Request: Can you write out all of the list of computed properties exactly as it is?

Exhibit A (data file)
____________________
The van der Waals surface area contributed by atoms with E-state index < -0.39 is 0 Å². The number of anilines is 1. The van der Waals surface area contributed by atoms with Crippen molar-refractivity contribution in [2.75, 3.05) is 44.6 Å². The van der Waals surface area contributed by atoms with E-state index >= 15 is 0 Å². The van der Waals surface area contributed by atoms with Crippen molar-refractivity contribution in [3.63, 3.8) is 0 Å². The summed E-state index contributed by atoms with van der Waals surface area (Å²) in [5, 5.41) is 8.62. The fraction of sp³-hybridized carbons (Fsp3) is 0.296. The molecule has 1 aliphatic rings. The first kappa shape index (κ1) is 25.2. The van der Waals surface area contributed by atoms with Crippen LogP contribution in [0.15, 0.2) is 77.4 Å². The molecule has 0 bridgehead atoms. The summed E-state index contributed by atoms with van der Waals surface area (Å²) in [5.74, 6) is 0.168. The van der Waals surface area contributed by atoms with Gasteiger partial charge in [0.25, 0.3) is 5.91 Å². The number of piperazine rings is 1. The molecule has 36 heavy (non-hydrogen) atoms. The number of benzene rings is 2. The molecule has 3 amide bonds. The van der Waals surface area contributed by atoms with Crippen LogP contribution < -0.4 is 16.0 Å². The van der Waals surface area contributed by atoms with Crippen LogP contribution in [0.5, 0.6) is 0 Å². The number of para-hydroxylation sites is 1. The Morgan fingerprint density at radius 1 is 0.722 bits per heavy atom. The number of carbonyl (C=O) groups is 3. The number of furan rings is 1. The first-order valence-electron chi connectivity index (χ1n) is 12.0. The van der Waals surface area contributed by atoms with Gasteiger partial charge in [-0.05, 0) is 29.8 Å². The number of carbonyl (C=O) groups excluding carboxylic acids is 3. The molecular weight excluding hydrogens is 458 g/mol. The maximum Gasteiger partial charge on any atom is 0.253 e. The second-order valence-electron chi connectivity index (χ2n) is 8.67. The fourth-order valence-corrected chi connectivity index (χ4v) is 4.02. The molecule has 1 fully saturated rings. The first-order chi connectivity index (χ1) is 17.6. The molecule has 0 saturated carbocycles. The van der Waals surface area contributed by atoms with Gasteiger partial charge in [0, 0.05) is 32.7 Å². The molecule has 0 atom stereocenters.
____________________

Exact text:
The van der Waals surface area contributed by atoms with E-state index < -0.39 is 0 Å². The number of anilines is 1. The van der Waals surface area contributed by atoms with Crippen molar-refractivity contribution in [2.75, 3.05) is 44.6 Å². The van der Waals surface area contributed by atoms with E-state index >= 15 is 0 Å². The van der Waals surface area contributed by atoms with Crippen molar-refractivity contribution in [3.63, 3.8) is 0 Å². The summed E-state index contributed by atoms with van der Waals surface area (Å²) in [5, 5.41) is 8.62. The fraction of sp³-hybridized carbons (Fsp3) is 0.296. The molecule has 1 aliphatic rings. The first kappa shape index (κ1) is 25.2. The van der Waals surface area contributed by atoms with Crippen LogP contribution in [0.15, 0.2) is 77.4 Å². The molecule has 0 bridgehead atoms. The summed E-state index contributed by atoms with van der Waals surface area (Å²) in [5.74, 6) is 0.168. The van der Waals surface area contributed by atoms with Gasteiger partial charge in [0.25, 0.3) is 5.91 Å². The number of piperazine rings is 1. The molecule has 36 heavy (non-hydrogen) atoms. The number of benzene rings is 2. The molecule has 3 amide bonds. The van der Waals surface area contributed by atoms with Crippen LogP contribution < -0.4 is 16.0 Å². The van der Waals surface area contributed by atoms with Crippen LogP contribution in [0.5, 0.6) is 0 Å². The number of para-hydroxylation sites is 1. The Morgan fingerprint density at radius 1 is 0.722 bits per heavy atom. The number of carbonyl (C=O) groups is 3. The number of furan rings is 1. The first-order valence-electron chi connectivity index (χ1n) is 12.0. The van der Waals surface area contributed by atoms with Gasteiger partial charge in [-0.05, 0) is 29.8 Å². The number of carbonyl (C=O) groups excluding carboxylic acids is 3. The molecular weight excluding hydrogens is 458 g/mol. The maximum Gasteiger partial charge on any atom is 0.253 e. The second-order valence-electron chi connectivity index (χ2n) is 8.67. The fourth-order valence-corrected chi connectivity index (χ4v) is 4.02. The molecule has 1 fully saturated rings. The first-order chi connectivity index (χ1) is 17.6. The molecule has 0 saturated carbocycles. The van der Waals surface area contributed by atoms with Gasteiger partial charge in [0, 0.05) is 32.7 Å². The molecule has 0 atom stereocenters.